Russian Circles are back, with arguably their hardest-hitting record yet. The titans of post-metal have created an album that tears down the fabric of reality around you, exposing the joys and tragedies woven throughout your existence.
Music that reminds you of a moment, a feeling or a beautiful view is the kind of music I want thrust into my brain every day. I’m pleased to say that Russian Circles‘ latest album Blood Year offers all of those experiences. I will admit that I wasn’t a keen purveyor of their previous material, but I’ve consumed it all since experiencing Blood Year for the first time. It’s certainly another step in the band’s sonic progression, but does not depart from the sound fans will be expecting to hear on the album.
Something I immediately picked up on after moving back and forth through their discography was how heavily this album leans on sludgier elements. I immediately drew comparisons to last year’s instrumental sludge masterpiece Ambiance by Ølten, thanks to the devastating riffs, which go a step beyond what Russian Circles have unleashed upon us before. The post- elements of their music are still prevalent, veering off towards the cinematic side occasionally, but nowhere near as frequently as on Guidance.
Looking at my headline for this album, I can imagine you’re all quite confused as to how you get from the band employing sludgier post-metal to the tearing asunder of one’s mental state. During a solo walk, I blasted this album from start to finish, soaking in beautiful views of my hometown and gazing upon the ruins of old military bunkers. This direct contrast between the natural world and the industrial machinery of mankind, combined with the album’s own contrasting moods totally blew me away, and made me really contemplate the relationship between the two. The joy of seeing green spaces and smelling the fresh flowers subsided into thoughts of the tragedy of humanity’s destruction of nature, and how we can pull back from the brink and maintain eco-diversity.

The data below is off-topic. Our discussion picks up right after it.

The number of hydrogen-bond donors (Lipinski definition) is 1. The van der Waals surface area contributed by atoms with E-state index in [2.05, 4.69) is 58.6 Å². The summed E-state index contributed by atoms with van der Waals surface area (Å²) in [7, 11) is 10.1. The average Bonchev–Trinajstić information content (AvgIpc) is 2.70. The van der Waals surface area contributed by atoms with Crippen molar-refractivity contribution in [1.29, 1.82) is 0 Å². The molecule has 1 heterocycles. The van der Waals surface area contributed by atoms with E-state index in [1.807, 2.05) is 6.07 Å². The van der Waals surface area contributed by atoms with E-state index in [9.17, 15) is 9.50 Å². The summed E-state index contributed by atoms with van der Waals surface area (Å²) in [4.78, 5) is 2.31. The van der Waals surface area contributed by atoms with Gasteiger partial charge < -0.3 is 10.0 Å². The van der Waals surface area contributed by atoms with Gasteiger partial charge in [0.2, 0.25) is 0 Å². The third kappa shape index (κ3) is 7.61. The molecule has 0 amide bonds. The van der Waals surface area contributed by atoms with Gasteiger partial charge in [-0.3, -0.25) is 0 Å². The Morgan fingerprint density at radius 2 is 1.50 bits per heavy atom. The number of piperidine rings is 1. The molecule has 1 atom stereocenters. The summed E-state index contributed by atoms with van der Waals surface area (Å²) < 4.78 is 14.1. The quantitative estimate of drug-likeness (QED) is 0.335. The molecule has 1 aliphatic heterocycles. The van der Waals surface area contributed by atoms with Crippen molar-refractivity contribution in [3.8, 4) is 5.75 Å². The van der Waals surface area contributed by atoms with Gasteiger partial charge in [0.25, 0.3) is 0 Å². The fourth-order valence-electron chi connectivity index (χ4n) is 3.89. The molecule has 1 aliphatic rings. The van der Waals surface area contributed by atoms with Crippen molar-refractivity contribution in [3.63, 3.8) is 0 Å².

Profound experiences like these with music is what makes this role so exciting, and due to that, Blood Year jostles for a position at the top of my yearly list thanks to this, and the subsequent exceptional listens I’ve had. Favourite tracks are not easy to pick, but the dissonant guitars in “Milano” really captured me, and drove that industrialised sludge right into my brain. It isn’t anything I haven’t heard before; however, Russian Circles deliver it with such grace and wonderful production that it sound that extra bit heavier and atmospheric.
Their latest single “Kohokia” also wins major applause from this critic, and is the most similar in structure to the aforementioned Ølten – thick and growly, with ample amounts of sludge influence. I can only imagine what it’ll sound like live at ArcTanGent this year – the thick bass exudes a rich atmosphere that compliments the distorted guitar whines, and really oppresses the listener. I’m expecting it to melt the crowd. The drums in all tracks get a great amount of breathing room, and the massive slams from Dave Turncrantz make the transitions between Russian Circles light and dark sides so much more appealing.
“Sinaia” is a track you absolutely must stick with for the full seven-and-a-half minutes. It is the definition of a track that escalates, with a gritty beginning giving way to cinematic elements, before it turns into a hybrid monster of sludgy riffs and totemic guitar anthems. It almost feels like it could be the end of the album, yet I’m very glad it isn’t. “Quartered” is possibly the most savage sounding track on the album, and presents a suitable closer for such a heavy album. The riffs are absolutely huge; they’re the sort of music you want to simulate planets colliding to.
I simply have not spent enough time with their discography to rank this record, but I will say that my time with it has been thoroughly enjoyed, and I am a true convert to the Russian Circles legacy. Blood Year is special, and I really hope you all enjoy it as much as I have.